Ziegler Links Diversity to Business Success at Chamber Breakfast


Loudoun County Public Schools (LCPS) Superintendent Dr. Scott Ziegler spoke about “Diversity as a Competitive Advantage” during the Loudoun County Chamber of Commerce’s Policy Makers Series on September 24 at the LCPS Administrative Offices in Ashburn.

Ziegler told a group of local business leaders that equity work the school division is undertaking is not an outlier in a rapidly changing community and world.  

“What we in education call equity and equity training, which I define as the practice of acknowledging and respecting culture and of accepting diverse identity, is what you in business call diversity and diversity training. Our work in equity is not an academic exercise, but a reflection of reality and necessary for preparing students to be productive citizens in your workforce and our changing community. We know that many of you agree with us. Your values and public positions on the importance of the issue of diversity and inclusion are publicly and broadly stated. Words in each of these statements strike me as powerful and transformative, and they’re not dissimilar to our equity statement…

“You, like us, value diversity. We’re helping educate students to live and work in a world where businesses value empathy, racial consciousness and cultural awareness.”

Ziegler said LCPS’ equity work is often misrepresented in the media. “Much of the recent news coverage would have you believe that LCPS is a dumpster fire… Our detractors would have you believe that we are teaching and indoctrinating students in Critical Race Theory in our schools.” (Critical Race Theory is not part of the LCPS student curriculum.) Teacher equity training also has been misrepresented, Ziegler added, noting LCPS is “teaching teachers to understand and deal with race issues in the classroom that diminish the learning climate and student achievement…

“We all know that Loudoun County Public Schools has been in the press a lot. Negative coverage is not good for Loudoun County Public Schools. It’s not good for Loudoun County and it’s certainly not good for your businesses. We know that families and businesses move to Loudoun County – in large part – because of the great school system that is here.”

Ziegler said he wants the business community to join LCPS as an equity partner. “To publicly challenge misinformation when you hear it. To talk about the positive things that are happening in schools all across the county and to acknowledge that the ability to function as part of a diverse workforce is an important and desirable soft skill.”   

The superintendent also touched on LCPS plans for expanded learning opportunities during the next four years. “We’re looking to expand equity and opportunity across the county. We’re going to do that at the high school level by offering career and interest academies, things like the International Baccalaureate program, a fine arts academy, a justice academy.”

At the middle school level there also are plans to offer a fine arts academy with computer science and language immersion programs projected at the elementary level.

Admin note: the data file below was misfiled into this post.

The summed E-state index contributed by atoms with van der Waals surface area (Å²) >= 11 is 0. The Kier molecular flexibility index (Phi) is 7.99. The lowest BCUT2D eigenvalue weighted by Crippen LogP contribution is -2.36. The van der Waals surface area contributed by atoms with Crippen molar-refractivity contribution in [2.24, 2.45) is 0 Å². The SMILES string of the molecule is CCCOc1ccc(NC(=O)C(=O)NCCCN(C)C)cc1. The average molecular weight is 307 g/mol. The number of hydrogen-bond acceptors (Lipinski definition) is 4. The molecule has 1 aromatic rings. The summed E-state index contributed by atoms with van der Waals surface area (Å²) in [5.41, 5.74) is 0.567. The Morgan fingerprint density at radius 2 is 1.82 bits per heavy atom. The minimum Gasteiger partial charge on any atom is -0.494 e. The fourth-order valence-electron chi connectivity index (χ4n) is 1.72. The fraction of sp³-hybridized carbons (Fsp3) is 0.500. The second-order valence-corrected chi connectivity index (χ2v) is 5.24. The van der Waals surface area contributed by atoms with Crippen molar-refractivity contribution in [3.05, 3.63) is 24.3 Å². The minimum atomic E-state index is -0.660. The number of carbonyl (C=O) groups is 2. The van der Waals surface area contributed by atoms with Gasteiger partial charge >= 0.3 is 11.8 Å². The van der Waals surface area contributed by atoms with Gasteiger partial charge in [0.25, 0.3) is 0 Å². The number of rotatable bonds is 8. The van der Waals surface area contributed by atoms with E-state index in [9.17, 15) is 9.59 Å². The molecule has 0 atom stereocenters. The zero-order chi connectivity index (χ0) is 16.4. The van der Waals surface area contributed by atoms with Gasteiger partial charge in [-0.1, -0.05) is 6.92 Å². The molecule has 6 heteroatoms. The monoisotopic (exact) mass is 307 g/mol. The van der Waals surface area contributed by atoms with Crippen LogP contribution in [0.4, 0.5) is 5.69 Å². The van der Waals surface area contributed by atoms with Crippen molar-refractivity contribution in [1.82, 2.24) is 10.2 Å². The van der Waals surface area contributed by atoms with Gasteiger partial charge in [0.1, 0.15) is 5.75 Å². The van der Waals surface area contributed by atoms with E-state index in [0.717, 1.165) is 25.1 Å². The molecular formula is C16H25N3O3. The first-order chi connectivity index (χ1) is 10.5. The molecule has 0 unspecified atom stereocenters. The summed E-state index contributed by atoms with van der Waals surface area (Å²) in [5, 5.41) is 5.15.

Career and technical education opportunities being offered by LCPS was another area Ziegler highlighted. “We realize not all students are going into computer science.” The superintendent said LCPS is building internship programs and offering classes that result in industry-relevant and supported credentials. He highlighted several career pathways offered through the Monroe Advanced Technical Academy (MATA), including administration of justice, biotechnology, building construction and radiology technology. “These are all important skills that meet the needs of the businesses of Loudoun County: qualified, certified applicants.”

The title of Friday’s presentation was “The State of Workforce Recovery.”

Presenting a state-level overview on this subject was Virginia Secretary of Labor Dr. Megan Healy. She echoed Ziegler’s call for training a diverse workforce. “Companies used to say, ‘I want a talented workforce.’ Now they say, ‘I want a diverse workforce.’”

Healy said her department is trying to move people who traditionally have trouble securing employment “off the sidelines” and into the workforce. She said increasing the number of internships available to students is a key to this effort. “We have students – especially our low-income students – who see opportunities. They don’t know how to get a job; they don’t have social capital. It’s important that these students get paid.”

Healy said she’s promoting internships beyond traditional fields like construction. Information technology is an example of a field for which she’d like to see more internships.

During the pandemic, Healy said her department has overseen the distribution of $14 billion to workers in need. “That means we’ve paid a lot of rent, kept the lights on and put food on the table.”

Attending the Policy Makers breakfast were state Sen. Jennifer B. Boysko, 33rd District; Del. David A. Reid, 32nd District; Del. Suhas Subramanyam, 87th District; Ashburn District Supervisor Mike Turner; and Loudoun County Circuit Court Clerk Gary Clemens.





Published September 30, 2021